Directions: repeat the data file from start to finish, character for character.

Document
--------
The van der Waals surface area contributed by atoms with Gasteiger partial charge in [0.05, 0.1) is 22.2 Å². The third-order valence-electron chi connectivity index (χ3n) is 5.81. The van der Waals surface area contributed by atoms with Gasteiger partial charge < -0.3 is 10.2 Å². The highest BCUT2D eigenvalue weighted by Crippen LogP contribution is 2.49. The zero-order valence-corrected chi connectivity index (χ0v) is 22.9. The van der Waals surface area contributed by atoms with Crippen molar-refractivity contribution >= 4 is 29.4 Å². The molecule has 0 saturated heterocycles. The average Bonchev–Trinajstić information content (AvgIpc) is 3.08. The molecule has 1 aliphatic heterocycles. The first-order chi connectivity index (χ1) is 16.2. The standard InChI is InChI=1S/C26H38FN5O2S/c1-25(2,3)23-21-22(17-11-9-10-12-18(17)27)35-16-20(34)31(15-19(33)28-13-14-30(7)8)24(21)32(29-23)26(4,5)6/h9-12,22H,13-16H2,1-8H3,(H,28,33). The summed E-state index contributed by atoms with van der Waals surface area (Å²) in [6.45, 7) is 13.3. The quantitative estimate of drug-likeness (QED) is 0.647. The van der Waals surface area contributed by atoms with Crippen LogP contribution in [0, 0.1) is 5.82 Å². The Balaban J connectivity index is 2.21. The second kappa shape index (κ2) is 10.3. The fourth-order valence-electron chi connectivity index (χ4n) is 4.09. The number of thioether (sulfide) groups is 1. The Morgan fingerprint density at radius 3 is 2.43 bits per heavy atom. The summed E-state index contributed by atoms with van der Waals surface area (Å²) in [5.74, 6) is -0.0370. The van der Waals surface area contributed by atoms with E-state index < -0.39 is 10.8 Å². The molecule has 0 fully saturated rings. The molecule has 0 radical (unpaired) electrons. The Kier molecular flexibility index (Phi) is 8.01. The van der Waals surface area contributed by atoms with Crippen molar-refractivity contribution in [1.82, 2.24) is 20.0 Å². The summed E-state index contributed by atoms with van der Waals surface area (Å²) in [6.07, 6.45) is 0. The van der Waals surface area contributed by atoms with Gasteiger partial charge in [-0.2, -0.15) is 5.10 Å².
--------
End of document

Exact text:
The van der Waals surface area contributed by atoms with Gasteiger partial charge in [0.05, 0.1) is 22.2 Å². The third-order valence-electron chi connectivity index (χ3n) is 5.81. The van der Waals surface area contributed by atoms with Gasteiger partial charge < -0.3 is 10.2 Å². The highest BCUT2D eigenvalue weighted by Crippen LogP contribution is 2.49. The zero-order valence-corrected chi connectivity index (χ0v) is 22.9. The van der Waals surface area contributed by atoms with Crippen molar-refractivity contribution >= 4 is 29.4 Å². The molecule has 0 saturated heterocycles. The average Bonchev–Trinajstić information content (AvgIpc) is 3.08. The molecule has 1 aliphatic heterocycles. The first-order chi connectivity index (χ1) is 16.2. The standard InChI is InChI=1S/C26H38FN5O2S/c1-25(2,3)23-21-22(17-11-9-10-12-18(17)27)35-16-20(34)31(15-19(33)28-13-14-30(7)8)24(21)32(29-23)26(4,5)6/h9-12,22H,13-16H2,1-8H3,(H,28,33). The summed E-state index contributed by atoms with van der Waals surface area (Å²) in [6.45, 7) is 13.3. The quantitative estimate of drug-likeness (QED) is 0.647. The van der Waals surface area contributed by atoms with Crippen LogP contribution in [0, 0.1) is 5.82 Å². The Balaban J connectivity index is 2.21. The second kappa shape index (κ2) is 10.3. The fourth-order valence-electron chi connectivity index (χ4n) is 4.09. The number of thioether (sulfide) groups is 1. The Morgan fingerprint density at radius 3 is 2.43 bits per heavy atom. The summed E-state index contributed by atoms with van der Waals surface area (Å²) in [5.74, 6) is -0.0370. The van der Waals surface area contributed by atoms with E-state index < -0.39 is 10.8 Å². The molecule has 0 fully saturated rings. The molecule has 0 radical (unpaired) electrons. The Kier molecular flexibility index (Phi) is 8.01. The van der Waals surface area contributed by atoms with Crippen molar-refractivity contribution in [1.82, 2.24) is 20.0 Å². The summed E-state index contributed by atoms with van der Waals surface area (Å²) in [6.07, 6.45) is 0. The van der Waals surface area contributed by atoms with Gasteiger partial charge in [-0.2, -0.15) is 5.10 Å².